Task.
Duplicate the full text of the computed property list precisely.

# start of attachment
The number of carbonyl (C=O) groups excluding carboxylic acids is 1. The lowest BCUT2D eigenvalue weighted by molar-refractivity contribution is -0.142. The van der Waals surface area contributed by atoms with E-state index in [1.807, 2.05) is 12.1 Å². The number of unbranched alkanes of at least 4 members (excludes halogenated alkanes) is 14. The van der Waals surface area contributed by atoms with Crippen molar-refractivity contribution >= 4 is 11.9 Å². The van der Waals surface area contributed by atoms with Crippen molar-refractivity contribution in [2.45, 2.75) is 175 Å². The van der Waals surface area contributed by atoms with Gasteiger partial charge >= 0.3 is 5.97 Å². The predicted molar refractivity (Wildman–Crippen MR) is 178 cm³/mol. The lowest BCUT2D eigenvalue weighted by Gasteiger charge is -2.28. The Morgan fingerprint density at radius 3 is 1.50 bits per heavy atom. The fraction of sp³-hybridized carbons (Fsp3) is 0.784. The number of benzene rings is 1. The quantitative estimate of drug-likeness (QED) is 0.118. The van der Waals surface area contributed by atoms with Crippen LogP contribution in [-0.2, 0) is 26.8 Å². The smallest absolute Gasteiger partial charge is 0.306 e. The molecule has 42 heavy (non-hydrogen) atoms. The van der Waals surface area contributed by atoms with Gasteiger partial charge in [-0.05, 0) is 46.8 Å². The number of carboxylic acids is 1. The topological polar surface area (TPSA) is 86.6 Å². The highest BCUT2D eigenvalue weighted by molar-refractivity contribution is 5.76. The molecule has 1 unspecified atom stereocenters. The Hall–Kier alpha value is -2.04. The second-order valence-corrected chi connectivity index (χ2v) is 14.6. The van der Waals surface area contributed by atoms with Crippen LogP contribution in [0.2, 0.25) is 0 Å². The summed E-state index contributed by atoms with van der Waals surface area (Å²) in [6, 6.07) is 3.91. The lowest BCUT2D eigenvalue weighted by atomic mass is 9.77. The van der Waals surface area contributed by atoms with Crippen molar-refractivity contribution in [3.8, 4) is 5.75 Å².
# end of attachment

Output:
The number of carbonyl (C=O) groups excluding carboxylic acids is 1. The lowest BCUT2D eigenvalue weighted by molar-refractivity contribution is -0.142. The van der Waals surface area contributed by atoms with E-state index in [1.807, 2.05) is 12.1 Å². The number of unbranched alkanes of at least 4 members (excludes halogenated alkanes) is 14. The van der Waals surface area contributed by atoms with Crippen molar-refractivity contribution >= 4 is 11.9 Å². The van der Waals surface area contributed by atoms with Crippen molar-refractivity contribution in [2.45, 2.75) is 175 Å². The van der Waals surface area contributed by atoms with Gasteiger partial charge >= 0.3 is 5.97 Å². The predicted molar refractivity (Wildman–Crippen MR) is 178 cm³/mol. The lowest BCUT2D eigenvalue weighted by Gasteiger charge is -2.28. The Morgan fingerprint density at radius 3 is 1.50 bits per heavy atom. The fraction of sp³-hybridized carbons (Fsp3) is 0.784. The number of benzene rings is 1. The quantitative estimate of drug-likeness (QED) is 0.118. The van der Waals surface area contributed by atoms with Crippen LogP contribution in [-0.2, 0) is 26.8 Å². The smallest absolute Gasteiger partial charge is 0.306 e. The molecule has 42 heavy (non-hydrogen) atoms. The van der Waals surface area contributed by atoms with Gasteiger partial charge in [-0.05, 0) is 46.8 Å². The number of carboxylic acids is 1. The topological polar surface area (TPSA) is 86.6 Å². The highest BCUT2D eigenvalue weighted by molar-refractivity contribution is 5.76. The molecule has 1 unspecified atom stereocenters. The Hall–Kier alpha value is -2.04. The second-order valence-corrected chi connectivity index (χ2v) is 14.6. The van der Waals surface area contributed by atoms with Crippen LogP contribution in [0.2, 0.25) is 0 Å². The summed E-state index contributed by atoms with van der Waals surface area (Å²) in [6, 6.07) is 3.91. The lowest BCUT2D eigenvalue weighted by atomic mass is 9.77. The van der Waals surface area contributed by atoms with Crippen molar-refractivity contribution in [3.8, 4) is 5.75 Å².